Rapunzel: Bitter Greens by Kate Forsyth / Rapunzel Untangled by Cindy C. Bennett / Towering by Alex Flinn / Cress by Marissa Meyer / Golden by Cameron Dokey / Zel by Donna Jo Napoli

Snow White: Beauty by Nancy Ohlin / Snow by Tracy Lynn / The Glass Casket by McCormick Templeman / The Rose and the Beast by Francesca Lia Block / The Serpent’s Shadow by Mercedes Lackey / Nameless by Lili St. Crow / Fairest by Gail Carson Levine / Tender Morsels by Margo Lanagan (*this is actually a retelling of “Snow White and Rose Red”) / Devoured by Amanda Marrone

Sleeping Beauty: A Kiss in Time by Alex Flinn / Briar Rose by Jane Yolen / Beauty Sleep by Cameron Dokey / Princess of Thorns by Stacey Jay / The Healer’s Apprentice by Melanie Dickerson / Spindle’s End by Robin McKinley / Kill Me Softly by Sarah Cross / A Long, Long Sleep by Anna Sheehan


Do you think I’m wonderful? she asked him one day as they leaned against the trunk of a petrified maple. No, he said. Why? Because so many girls are wonderful. I imagine hundreds of men have called their loves wonderful today, and it’s only noon. You couldn’t be something that hundreds of others are.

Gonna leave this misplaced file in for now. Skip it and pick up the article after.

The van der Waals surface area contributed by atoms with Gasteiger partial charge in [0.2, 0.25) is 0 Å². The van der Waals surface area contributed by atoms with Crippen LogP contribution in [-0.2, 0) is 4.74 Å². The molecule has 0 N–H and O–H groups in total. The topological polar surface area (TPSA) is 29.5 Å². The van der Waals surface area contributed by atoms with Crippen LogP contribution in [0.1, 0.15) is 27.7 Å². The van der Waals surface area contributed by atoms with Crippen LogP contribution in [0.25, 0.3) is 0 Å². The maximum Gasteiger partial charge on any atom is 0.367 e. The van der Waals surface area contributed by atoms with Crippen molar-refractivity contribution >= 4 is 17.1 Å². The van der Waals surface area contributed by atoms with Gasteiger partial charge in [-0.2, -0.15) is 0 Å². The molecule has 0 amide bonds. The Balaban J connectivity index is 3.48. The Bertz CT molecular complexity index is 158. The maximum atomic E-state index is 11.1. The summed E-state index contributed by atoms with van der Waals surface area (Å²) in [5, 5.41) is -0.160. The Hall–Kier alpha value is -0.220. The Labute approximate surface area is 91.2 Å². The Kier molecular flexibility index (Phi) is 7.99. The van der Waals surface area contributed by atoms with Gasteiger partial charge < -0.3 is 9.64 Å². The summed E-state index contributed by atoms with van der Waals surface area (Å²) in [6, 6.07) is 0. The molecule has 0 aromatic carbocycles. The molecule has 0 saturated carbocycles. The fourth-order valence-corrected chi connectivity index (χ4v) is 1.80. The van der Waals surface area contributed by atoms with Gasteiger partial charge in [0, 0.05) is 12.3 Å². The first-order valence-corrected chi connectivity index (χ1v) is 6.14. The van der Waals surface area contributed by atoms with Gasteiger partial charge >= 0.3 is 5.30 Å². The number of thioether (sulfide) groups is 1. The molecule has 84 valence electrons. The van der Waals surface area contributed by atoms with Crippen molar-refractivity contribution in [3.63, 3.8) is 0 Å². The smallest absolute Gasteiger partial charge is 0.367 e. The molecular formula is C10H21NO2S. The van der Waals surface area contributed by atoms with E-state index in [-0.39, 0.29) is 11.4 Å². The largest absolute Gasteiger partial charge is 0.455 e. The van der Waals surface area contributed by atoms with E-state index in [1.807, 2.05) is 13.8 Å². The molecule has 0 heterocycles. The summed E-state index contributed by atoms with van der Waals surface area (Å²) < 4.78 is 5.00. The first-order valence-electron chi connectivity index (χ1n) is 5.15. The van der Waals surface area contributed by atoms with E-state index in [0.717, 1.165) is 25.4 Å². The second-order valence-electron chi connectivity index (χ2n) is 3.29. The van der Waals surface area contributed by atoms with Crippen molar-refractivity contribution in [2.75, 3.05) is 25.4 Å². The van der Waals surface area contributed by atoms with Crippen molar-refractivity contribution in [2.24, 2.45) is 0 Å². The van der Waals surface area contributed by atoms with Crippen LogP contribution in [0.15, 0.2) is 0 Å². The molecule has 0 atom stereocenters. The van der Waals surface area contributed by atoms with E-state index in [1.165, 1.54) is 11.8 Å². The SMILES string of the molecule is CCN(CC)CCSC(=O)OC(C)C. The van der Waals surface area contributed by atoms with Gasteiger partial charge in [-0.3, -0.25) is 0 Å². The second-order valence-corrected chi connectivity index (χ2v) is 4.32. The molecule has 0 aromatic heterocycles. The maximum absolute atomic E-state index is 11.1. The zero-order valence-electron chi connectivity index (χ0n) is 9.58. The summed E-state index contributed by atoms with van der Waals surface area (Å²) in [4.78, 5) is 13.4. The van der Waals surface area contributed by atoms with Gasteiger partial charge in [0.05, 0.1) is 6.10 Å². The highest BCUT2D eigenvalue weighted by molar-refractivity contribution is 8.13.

We work in our own darkness a great deal with little real knowledge of what we are doing.
John Steinbeck, from “The Art of Fiction, No. 45,” The Paris Review (Fall 1969, No. 48)


hermionejg:

Los seres humanos no nacen para siempre el día en que sus madres los alumbran, sino que la vida los obliga a parirse a sí mismos una y otra vez.

- Gabriel García Márquez (March 6, 1927-April 17th, 2014)

[human beings are not born once and for all on the day their mothers give birth to them, but that life obliges them over and over again to give birth to themselves]




He allowed himself to be swayed by his conviction that human beings are not born once and for all on the day their mothers give birth to them, but that life obliges them over and over again to give birth to themselves.
Gabriel Garcí­a Márquez, Love in the Time of Cholera (via fuckyeahexistentialism)

That is just the way with some people. They get down on a thing when they don’t know nothing about it.